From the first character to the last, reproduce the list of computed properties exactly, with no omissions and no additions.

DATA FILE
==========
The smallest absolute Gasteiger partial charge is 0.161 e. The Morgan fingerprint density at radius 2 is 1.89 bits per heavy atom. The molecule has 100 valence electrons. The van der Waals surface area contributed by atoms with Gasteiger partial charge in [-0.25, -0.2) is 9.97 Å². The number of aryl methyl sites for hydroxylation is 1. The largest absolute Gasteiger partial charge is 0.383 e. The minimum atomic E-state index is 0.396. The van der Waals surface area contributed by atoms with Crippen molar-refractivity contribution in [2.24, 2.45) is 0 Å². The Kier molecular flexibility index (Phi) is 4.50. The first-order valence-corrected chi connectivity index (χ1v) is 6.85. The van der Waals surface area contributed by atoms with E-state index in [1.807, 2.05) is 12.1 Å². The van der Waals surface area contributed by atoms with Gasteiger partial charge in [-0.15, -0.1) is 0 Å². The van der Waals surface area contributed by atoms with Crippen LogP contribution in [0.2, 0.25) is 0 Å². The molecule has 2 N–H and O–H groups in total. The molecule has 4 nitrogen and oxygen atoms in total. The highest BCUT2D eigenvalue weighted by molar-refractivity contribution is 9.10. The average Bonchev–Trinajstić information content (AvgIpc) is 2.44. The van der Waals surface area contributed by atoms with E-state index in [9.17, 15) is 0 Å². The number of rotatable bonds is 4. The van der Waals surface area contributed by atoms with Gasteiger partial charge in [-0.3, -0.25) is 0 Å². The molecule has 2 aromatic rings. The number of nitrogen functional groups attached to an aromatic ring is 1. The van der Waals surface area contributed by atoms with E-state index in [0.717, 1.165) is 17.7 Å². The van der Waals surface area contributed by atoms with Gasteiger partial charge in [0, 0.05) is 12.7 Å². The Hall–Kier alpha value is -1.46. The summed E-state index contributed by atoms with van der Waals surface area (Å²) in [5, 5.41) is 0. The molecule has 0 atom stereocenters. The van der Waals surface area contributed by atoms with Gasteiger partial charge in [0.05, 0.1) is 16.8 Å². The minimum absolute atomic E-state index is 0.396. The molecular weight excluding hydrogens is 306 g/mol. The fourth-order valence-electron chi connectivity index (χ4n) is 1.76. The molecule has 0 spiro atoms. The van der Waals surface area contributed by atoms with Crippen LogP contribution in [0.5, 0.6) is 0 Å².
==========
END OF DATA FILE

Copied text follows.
The smallest absolute Gasteiger partial charge is 0.161 e. The Morgan fingerprint density at radius 2 is 1.89 bits per heavy atom. The molecule has 100 valence electrons. The van der Waals surface area contributed by atoms with Gasteiger partial charge in [-0.25, -0.2) is 9.97 Å². The number of aryl methyl sites for hydroxylation is 1. The largest absolute Gasteiger partial charge is 0.383 e. The minimum atomic E-state index is 0.396. The van der Waals surface area contributed by atoms with Crippen molar-refractivity contribution in [2.24, 2.45) is 0 Å². The Kier molecular flexibility index (Phi) is 4.50. The first-order valence-corrected chi connectivity index (χ1v) is 6.85. The van der Waals surface area contributed by atoms with E-state index in [1.807, 2.05) is 12.1 Å². The van der Waals surface area contributed by atoms with Gasteiger partial charge in [-0.15, -0.1) is 0 Å². The van der Waals surface area contributed by atoms with Crippen LogP contribution in [0.2, 0.25) is 0 Å². The molecule has 2 N–H and O–H groups in total. The molecule has 4 nitrogen and oxygen atoms in total. The highest BCUT2D eigenvalue weighted by molar-refractivity contribution is 9.10. The average Bonchev–Trinajstić information content (AvgIpc) is 2.44. The van der Waals surface area contributed by atoms with E-state index in [9.17, 15) is 0 Å². The number of rotatable bonds is 4. The van der Waals surface area contributed by atoms with Gasteiger partial charge in [-0.3, -0.25) is 0 Å². The molecule has 2 aromatic rings. The number of nitrogen functional groups attached to an aromatic ring is 1. The van der Waals surface area contributed by atoms with E-state index in [0.717, 1.165) is 17.7 Å². The van der Waals surface area contributed by atoms with Gasteiger partial charge in [0, 0.05) is 12.7 Å². The Hall–Kier alpha value is -1.46. The summed E-state index contributed by atoms with van der Waals surface area (Å²) in [5, 5.41) is 0. The molecule has 0 atom stereocenters. The van der Waals surface area contributed by atoms with Gasteiger partial charge in [0.05, 0.1) is 16.8 Å². The minimum absolute atomic E-state index is 0.396. The molecular weight excluding hydrogens is 306 g/mol. The fourth-order valence-electron chi connectivity index (χ4n) is 1.76. The molecule has 0 spiro atoms. The van der Waals surface area contributed by atoms with Crippen LogP contribution in [0.5, 0.6) is 0 Å².